Borknagar – Urd Review

Borknagar // Urd
Rating: 4.5/5.0 — Borky didn’t bork it this time.
Label: Century Media
Websites: |
Release Dates: EU: 2012.03.26 | US: 03.27.2012

Borknagar - Urd coverI have previously laid out the backbone of a grand theory of musical creation: Angry Metal Guy’s Law of Diminishing Recordings™. According to this Law (SCIENCE!), the production of bands will inevitably decrease with time both in frequency and in quality. We have seen time and time again that this is the case, bands like Metallica, Megadeth and Iron Maiden have all shown epically how inconsistent they can be with time. But this has also happened with some of my favorite bands in the underground—Arcturus, Morbid Angel, Paradise Lost, Opeth—and the list goes on. And because that list does go on there’s no question: The Mighty Atheismo has evolved the universe in such a way that bands will inevitably produce shitty records in the long run. So it is with great joy to report to you that Borknagar have thrown off the shackles of Universal Laws and written their best record in a very long time—if not one of their best ever.

I can hear the gasp emanating from my adoring public already. “EVER!?” Yes. Ever. While the band is not producing the same music they were when Borknagar or The Olden Domain was released, Urd is the tour de force of progressive post-black metal music that we’ve all been waiting for since Quintessence. And in terms of consistency Urd is just as consistently good and fun to listen to as anything the band has ever produced. This is not to say that the records between then and now have been bad—because they haven’t—but there’s always room for the gripes, complaints, whining and the “Everything was better before” that always follow bands into their old age (see: above Law). But what Borknagar did to offset this was to unite 3 of my favorite vocalists ever onto a single record and put a proverbial vocal cherry on top of some finely written … ice cream. Metal. That fucking analogy fell apart pretty quickly. In any case, the only way this could have been better was if Garm was also involved.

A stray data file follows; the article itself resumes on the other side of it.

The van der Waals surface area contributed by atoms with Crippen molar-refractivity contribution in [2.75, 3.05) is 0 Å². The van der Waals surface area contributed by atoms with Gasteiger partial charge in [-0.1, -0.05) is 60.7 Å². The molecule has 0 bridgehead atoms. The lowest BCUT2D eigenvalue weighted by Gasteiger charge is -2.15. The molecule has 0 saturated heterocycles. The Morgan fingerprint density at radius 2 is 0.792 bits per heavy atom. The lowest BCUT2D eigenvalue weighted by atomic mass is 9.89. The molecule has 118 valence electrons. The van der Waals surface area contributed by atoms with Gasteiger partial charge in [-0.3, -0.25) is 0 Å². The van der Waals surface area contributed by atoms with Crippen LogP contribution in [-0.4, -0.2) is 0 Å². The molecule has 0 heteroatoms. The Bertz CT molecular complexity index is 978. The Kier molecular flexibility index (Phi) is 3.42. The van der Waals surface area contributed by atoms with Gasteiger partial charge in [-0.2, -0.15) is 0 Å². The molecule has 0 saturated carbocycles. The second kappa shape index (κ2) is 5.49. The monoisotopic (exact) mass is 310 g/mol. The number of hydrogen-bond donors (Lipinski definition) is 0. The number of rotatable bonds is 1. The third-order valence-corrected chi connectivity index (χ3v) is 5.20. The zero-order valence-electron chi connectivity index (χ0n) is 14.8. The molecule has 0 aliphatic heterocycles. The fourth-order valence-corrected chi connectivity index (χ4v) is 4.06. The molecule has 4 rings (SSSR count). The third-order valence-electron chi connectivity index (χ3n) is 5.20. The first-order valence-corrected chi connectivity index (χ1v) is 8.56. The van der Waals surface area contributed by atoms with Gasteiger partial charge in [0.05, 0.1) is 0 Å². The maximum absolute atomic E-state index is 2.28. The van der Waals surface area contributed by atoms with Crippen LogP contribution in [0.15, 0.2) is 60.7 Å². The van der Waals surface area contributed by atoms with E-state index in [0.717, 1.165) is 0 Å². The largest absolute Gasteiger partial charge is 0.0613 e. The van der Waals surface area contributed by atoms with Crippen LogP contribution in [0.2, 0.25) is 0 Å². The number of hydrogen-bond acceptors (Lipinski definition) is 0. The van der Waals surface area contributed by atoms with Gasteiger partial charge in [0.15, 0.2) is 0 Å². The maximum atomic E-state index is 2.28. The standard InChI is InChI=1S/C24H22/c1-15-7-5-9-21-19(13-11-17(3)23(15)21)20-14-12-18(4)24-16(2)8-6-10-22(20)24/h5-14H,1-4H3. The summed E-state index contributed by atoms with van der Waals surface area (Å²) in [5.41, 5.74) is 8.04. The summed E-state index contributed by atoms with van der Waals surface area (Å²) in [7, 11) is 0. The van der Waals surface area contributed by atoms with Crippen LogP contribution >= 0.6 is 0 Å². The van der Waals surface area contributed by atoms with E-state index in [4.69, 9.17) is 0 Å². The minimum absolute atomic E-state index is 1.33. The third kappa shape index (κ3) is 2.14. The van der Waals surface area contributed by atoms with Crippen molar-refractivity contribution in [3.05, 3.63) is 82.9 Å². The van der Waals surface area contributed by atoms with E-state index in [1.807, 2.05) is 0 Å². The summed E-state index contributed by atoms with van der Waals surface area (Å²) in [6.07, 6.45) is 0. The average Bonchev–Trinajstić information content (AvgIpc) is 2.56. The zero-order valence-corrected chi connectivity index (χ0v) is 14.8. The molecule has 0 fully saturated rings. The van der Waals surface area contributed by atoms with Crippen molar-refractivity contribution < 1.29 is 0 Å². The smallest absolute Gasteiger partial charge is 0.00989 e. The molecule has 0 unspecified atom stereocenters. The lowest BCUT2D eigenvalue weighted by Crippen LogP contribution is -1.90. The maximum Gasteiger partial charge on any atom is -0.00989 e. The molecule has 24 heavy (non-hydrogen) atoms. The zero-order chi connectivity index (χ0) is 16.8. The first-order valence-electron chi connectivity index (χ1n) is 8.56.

But for me the standout for the album is the mixture of Mr. V, ICS Vortex and Lazare into one of the most unique and finely tuned vocal instruments in the history of metal. Trading off, the vocal lines on tracks like “The Beauty of Dead Cities,” “Frostrite” and “The Winter Eclipse” show off the wide variety territory a band can cover when they have such talented vocalists. And given the fact that Urd features some of the band’s most straight forward tracks in their modern era, there is an energy to the band that I don’t think we’ve heard since Empiricism. And I think that’s an important feature of this record—the songwriting really has been shifted from the recent approach and, in my opinion, improved.

Borknagar 2012Using Universal as a point of comparison, Urd doesn’t suffer from the same kind of meandering writing. By that I mean that the songs seem to be less winding and more refined. The aforementioned “The Winter Eclipse” is the album’s big epic, and yet it never goes astray from its themes: it twists and turns—certainly—but never wanders aimlessly. On only one song—”In a Deeper World”—does it feel like the more aimless Borknagar rears its head, but then Simen’s vocals pull the listener back into the song for the chorus and all is well. Every other track on this album is a monument to what Borknagar has been and will become from the blasting opening and the amazing three part harmonies on “Epochalypse” (oo, punny!) to some of my favorite guitar solos the band has ever produced (specifically “Roots”) to the parts that just remind me of Quintessence or Empiricism and scream classic Borknagar like “Mount Regency” or “The Earthling.”

Frankly, cut off “In a Deeper World” and this would be a perfect album. The production is fantastic, the songwriting streamlined and the vocals turn me from an Angry Metal Guy into a Euphoric Borknagar Fanboy! The way the vocal parts are mixed in and balanced out between the vocalists gives this record an energy that doesn’t cause me to recall the classics, but makes me want to live in the moment. And that’s what an excellent album from a long time favorite should do. It’s nice to be able to write that review for once instead of the Angry Metal Guy’s Law of Diminishing Recordings™ review. I’m getting pretty sick of that law.

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